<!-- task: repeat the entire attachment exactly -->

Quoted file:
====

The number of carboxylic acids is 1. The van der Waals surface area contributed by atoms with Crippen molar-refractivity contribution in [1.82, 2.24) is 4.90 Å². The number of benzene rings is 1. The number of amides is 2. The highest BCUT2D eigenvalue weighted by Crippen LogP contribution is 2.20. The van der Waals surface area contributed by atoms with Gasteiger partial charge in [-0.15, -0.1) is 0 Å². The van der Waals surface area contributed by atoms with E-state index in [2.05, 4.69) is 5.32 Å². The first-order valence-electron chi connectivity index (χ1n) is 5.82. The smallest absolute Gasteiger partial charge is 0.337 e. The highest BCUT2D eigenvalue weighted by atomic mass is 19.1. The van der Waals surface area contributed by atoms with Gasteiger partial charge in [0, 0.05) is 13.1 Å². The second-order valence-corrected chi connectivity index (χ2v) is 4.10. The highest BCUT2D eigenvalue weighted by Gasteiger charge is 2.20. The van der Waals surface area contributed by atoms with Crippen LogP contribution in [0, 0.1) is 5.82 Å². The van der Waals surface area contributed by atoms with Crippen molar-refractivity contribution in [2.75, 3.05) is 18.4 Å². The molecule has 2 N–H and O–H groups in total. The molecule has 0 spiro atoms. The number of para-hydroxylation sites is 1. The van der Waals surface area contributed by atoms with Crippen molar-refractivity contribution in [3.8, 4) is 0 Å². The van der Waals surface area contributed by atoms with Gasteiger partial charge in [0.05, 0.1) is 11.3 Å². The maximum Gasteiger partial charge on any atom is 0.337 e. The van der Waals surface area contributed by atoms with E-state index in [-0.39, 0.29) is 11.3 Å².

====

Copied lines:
The number of carboxylic acids is 1. The van der Waals surface area contributed by atoms with Crippen molar-refractivity contribution in [1.82, 2.24) is 4.90 Å². The number of benzene rings is 1. The number of amides is 2. The highest BCUT2D eigenvalue weighted by Crippen LogP contribution is 2.20. The van der Waals surface area contributed by atoms with Gasteiger partial charge in [-0.15, -0.1) is 0 Å². The van der Waals surface area contributed by atoms with E-state index in [2.05, 4.69) is 5.32 Å². The first-order valence-electron chi connectivity index (χ1n) is 5.82. The smallest absolute Gasteiger partial charge is 0.337 e. The highest BCUT2D eigenvalue weighted by atomic mass is 19.1. The van der Waals surface area contributed by atoms with Gasteiger partial charge in [0, 0.05) is 13.1 Å². The second-order valence-corrected chi connectivity index (χ2v) is 4.10. The highest BCUT2D eigenvalue weighted by Gasteiger charge is 2.20. The van der Waals surface area contributed by atoms with Crippen LogP contribution in [0, 0.1) is 5.82 Å². The van der Waals surface area contributed by atoms with Crippen molar-refractivity contribution in [2.75, 3.05) is 18.4 Å². The molecule has 2 N–H and O–H groups in total. The molecule has 0 spiro atoms. The number of para-hydroxylation sites is 1. The van der Waals surface area contributed by atoms with Crippen molar-refractivity contribution in [3.8, 4) is 0 Å². The van der Waals surface area contributed by atoms with Gasteiger partial charge in [0.05, 0.1) is 11.3 Å². The maximum Gasteiger partial charge on any atom is 0.337 e. The van der Waals surface area contributed by atoms with E-state index in [-0.39, 0.29) is 11.3 Å².